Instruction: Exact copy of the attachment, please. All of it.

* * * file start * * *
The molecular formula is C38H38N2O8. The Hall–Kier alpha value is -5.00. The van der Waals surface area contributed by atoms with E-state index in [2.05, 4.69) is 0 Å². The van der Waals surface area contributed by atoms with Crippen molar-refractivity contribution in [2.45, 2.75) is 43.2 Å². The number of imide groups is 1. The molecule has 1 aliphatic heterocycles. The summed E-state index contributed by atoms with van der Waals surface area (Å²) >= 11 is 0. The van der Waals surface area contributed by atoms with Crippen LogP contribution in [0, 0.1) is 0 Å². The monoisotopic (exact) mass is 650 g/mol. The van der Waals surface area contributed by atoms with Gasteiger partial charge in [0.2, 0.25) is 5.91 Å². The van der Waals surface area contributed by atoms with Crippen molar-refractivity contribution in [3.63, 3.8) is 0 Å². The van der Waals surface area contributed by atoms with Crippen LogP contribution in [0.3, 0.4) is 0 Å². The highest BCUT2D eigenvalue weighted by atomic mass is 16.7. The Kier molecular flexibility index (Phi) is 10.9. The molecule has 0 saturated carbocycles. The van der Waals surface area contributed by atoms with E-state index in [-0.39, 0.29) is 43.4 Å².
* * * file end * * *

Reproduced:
The molecular formula is C38H38N2O8. The Hall–Kier alpha value is -5.00. The van der Waals surface area contributed by atoms with E-state index in [2.05, 4.69) is 0 Å². The van der Waals surface area contributed by atoms with Crippen molar-refractivity contribution in [2.45, 2.75) is 43.2 Å². The number of imide groups is 1. The molecule has 1 aliphatic heterocycles. The summed E-state index contributed by atoms with van der Waals surface area (Å²) >= 11 is 0. The van der Waals surface area contributed by atoms with Crippen LogP contribution in [0, 0.1) is 0 Å². The monoisotopic (exact) mass is 650 g/mol. The van der Waals surface area contributed by atoms with Gasteiger partial charge in [0.2, 0.25) is 5.91 Å². The van der Waals surface area contributed by atoms with Crippen molar-refractivity contribution in [3.63, 3.8) is 0 Å². The van der Waals surface area contributed by atoms with Crippen LogP contribution in [0.3, 0.4) is 0 Å². The highest BCUT2D eigenvalue weighted by atomic mass is 16.7. The Kier molecular flexibility index (Phi) is 10.9. The molecule has 0 saturated carbocycles. The van der Waals surface area contributed by atoms with E-state index in [-0.39, 0.29) is 43.4 Å².